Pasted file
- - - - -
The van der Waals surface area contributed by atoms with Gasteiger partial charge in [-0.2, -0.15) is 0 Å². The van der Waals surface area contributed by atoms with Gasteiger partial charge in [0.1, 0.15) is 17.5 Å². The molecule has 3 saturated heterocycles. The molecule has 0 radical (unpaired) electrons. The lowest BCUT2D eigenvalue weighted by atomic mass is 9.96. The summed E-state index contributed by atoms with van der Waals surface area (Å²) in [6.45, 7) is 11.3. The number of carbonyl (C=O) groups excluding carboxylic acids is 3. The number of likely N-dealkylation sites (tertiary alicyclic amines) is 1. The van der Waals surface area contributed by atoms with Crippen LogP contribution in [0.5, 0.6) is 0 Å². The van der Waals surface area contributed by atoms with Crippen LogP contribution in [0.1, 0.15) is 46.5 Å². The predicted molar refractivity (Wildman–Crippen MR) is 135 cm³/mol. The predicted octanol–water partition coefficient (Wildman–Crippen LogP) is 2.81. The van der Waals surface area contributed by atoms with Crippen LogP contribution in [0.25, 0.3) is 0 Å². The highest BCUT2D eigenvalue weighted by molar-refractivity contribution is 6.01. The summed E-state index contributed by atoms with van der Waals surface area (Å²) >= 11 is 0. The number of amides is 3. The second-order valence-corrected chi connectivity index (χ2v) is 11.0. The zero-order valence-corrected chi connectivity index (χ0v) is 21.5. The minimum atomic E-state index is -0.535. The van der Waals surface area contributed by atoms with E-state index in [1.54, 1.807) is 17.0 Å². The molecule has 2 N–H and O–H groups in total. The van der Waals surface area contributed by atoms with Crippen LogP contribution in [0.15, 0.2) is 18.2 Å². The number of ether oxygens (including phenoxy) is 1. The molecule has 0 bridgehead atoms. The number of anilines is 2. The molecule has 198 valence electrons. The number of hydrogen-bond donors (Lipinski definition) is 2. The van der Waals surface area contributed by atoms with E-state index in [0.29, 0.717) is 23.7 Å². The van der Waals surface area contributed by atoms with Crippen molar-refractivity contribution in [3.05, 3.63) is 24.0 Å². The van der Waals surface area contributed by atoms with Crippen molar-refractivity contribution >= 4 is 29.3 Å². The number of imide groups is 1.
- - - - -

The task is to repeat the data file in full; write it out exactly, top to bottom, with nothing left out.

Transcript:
The van der Waals surface area contributed by atoms with Gasteiger partial charge in [-0.2, -0.15) is 0 Å². The van der Waals surface area contributed by atoms with Gasteiger partial charge in [0.1, 0.15) is 17.5 Å². The molecule has 3 saturated heterocycles. The molecule has 0 radical (unpaired) electrons. The lowest BCUT2D eigenvalue weighted by atomic mass is 9.96. The summed E-state index contributed by atoms with van der Waals surface area (Å²) in [6.45, 7) is 11.3. The number of carbonyl (C=O) groups excluding carboxylic acids is 3. The number of likely N-dealkylation sites (tertiary alicyclic amines) is 1. The van der Waals surface area contributed by atoms with Crippen LogP contribution in [0.5, 0.6) is 0 Å². The van der Waals surface area contributed by atoms with Crippen LogP contribution in [0.1, 0.15) is 46.5 Å². The predicted molar refractivity (Wildman–Crippen MR) is 135 cm³/mol. The predicted octanol–water partition coefficient (Wildman–Crippen LogP) is 2.81. The van der Waals surface area contributed by atoms with Crippen LogP contribution in [0.25, 0.3) is 0 Å². The highest BCUT2D eigenvalue weighted by molar-refractivity contribution is 6.01. The summed E-state index contributed by atoms with van der Waals surface area (Å²) >= 11 is 0. The number of amides is 3. The second-order valence-corrected chi connectivity index (χ2v) is 11.0. The zero-order valence-corrected chi connectivity index (χ0v) is 21.5. The minimum atomic E-state index is -0.535. The van der Waals surface area contributed by atoms with E-state index in [1.54, 1.807) is 17.0 Å². The molecule has 2 N–H and O–H groups in total. The van der Waals surface area contributed by atoms with Crippen LogP contribution in [0.15, 0.2) is 18.2 Å². The number of ether oxygens (including phenoxy) is 1. The molecule has 0 bridgehead atoms. The number of anilines is 2. The molecule has 198 valence electrons. The number of hydrogen-bond donors (Lipinski definition) is 2. The van der Waals surface area contributed by atoms with E-state index in [0.29, 0.717) is 23.7 Å². The van der Waals surface area contributed by atoms with Crippen molar-refractivity contribution in [3.05, 3.63) is 24.0 Å². The van der Waals surface area contributed by atoms with Crippen molar-refractivity contribution >= 4 is 29.3 Å². The number of imide groups is 1.